Oops. 97% of papers that support the AGW ‘consensus’ includes one on cooking stove use in Bangladesh
This paper is vacated, as a scientific product, given that it included psychology papers, and also given that it twice lied about its method (claiming not to count social science papers, and claiming to use independent raters), and the professed cheating by the raters. It was essentially voided by its invalid method of using partisan and unqualified political activists to subjectively rate climate science abstracts on the issue on which their activism centers -- a stunning and unprecedented method. I'm awaiting word on retraction from the journal, but I think we already know that this paper is vacated. It doesn't represent knowledge of the consensus.
Excerpts from: http://www.joseduarte.com/blog/cooking-stove-use-housing-associations-white-males-and-the-97
The Cook et al. (2013) 97% paper included a bunch of psychology studies, marketing papers, and surveys of the general public as scientific endorsement of anthropogenic climate change.
Let’s go ahead and walk through that sentence again. The Cook et al 97% paper included a bunch of psychology studies, marketing papers, and surveys of the general public as scientific endorsement of anthropogenic climate change.
I discovered that the following papers were included as endorsement, as “climate papers”, again in just ten minutes of looking. They are classified as either implicit or explicit endorsement, and were evidently included in the 97% figure:
Chowdhury, M. S. H., Koike, M., Akther, S., & Miah, D. (2011). Biomass fuel use, burning technique and reasons for the denial of improved cooking stoves by Forest User Groups of Rema-Kalenga Wildlife Sanctuary, Bangladesh. International Journal of Sustainable Development & World Ecology, 18(1), 88–97.
Ding, D., Maibach, E. W., Zhao, X., Roser-Renouf, C., & Leiserowitz, A. (2011). Support for climate policy and societal action are linked to perceptions about scientific agreement. Nature Climate Change, 1(9), 462–466.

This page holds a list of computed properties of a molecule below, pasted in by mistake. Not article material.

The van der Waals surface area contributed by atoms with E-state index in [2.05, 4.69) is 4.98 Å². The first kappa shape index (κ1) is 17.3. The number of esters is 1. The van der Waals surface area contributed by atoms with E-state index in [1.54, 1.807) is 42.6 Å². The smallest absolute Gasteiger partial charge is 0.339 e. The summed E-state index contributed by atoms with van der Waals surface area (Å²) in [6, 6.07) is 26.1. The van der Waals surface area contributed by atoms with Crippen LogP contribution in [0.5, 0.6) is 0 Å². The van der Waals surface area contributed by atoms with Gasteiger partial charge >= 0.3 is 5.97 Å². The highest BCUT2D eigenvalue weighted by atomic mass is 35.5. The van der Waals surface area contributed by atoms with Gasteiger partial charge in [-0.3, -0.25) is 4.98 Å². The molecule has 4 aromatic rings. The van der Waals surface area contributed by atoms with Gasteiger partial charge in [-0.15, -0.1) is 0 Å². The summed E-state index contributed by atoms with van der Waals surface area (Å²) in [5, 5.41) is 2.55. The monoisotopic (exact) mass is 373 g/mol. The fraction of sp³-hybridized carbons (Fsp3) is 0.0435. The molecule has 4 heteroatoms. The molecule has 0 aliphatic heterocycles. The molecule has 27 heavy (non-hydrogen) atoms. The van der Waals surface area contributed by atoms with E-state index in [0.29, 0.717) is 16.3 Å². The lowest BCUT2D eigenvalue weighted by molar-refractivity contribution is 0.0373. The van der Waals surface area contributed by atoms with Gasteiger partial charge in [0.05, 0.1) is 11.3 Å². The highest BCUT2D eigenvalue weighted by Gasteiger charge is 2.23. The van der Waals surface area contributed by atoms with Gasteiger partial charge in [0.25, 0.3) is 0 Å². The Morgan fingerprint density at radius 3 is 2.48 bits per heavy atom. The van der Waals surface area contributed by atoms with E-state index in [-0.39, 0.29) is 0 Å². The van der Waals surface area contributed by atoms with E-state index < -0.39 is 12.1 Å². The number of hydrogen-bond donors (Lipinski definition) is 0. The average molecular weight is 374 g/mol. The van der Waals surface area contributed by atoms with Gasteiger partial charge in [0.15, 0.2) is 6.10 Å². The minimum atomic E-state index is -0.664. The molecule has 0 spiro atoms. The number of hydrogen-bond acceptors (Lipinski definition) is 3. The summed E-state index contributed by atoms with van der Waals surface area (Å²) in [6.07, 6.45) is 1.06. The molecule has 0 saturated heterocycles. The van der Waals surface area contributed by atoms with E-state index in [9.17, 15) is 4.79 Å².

Egmond, C., Jonkers, R., & Kok, G. (2006). A strategy and protocol to increase diffusion of energy related innovations into the mainstream of housing associations. Energy Policy, 34(18), 4042–4049.
Gruber, E., & Brand, M. (1991). Promoting energy conservation in small and medium-sized companies.Energy Policy, 19(3), 279–287.
Ha-Duong, M. (2008). Hierarchical fusion of expert opinions in the Transferable Belief Model, application to climate sensitivity. International Journal of Approximate Reasoning, 49(3), 555–574.
Palmgren, C. R., Morgan, M. G., Bruine de Bruin, W., & Keith, D. W. (2004). Initial public perceptions of deep geological and oceanic disposal of carbon dioxide. Environmental Science & Technology, 38(24), 6441–6450.
Reynolds, T. W., Bostrom, A., Read, D., & Morgan, M. G. (2010). Now what do people know about global climate change? Survey studies of educated laypeople. Risk Analysis, 30(10), 1520–1538.
Semenza, J. C., Ploubidis, G. B., & George, L. A. (2011). Climate change and climate variability: personal motivation for adaptation and mitigation. Environmental Health, 10(1), 46.
In Table 1, page 2, the authors claimed that social science papers were classified as “Not climate related” and not included as endorsement cases. This is a false claim, and the authors should be investigated for fraud. (There were some papers that were classified as “Not climate related” in my quick search, but the above papers were not — they were classified is implicit or explicit endorsement.)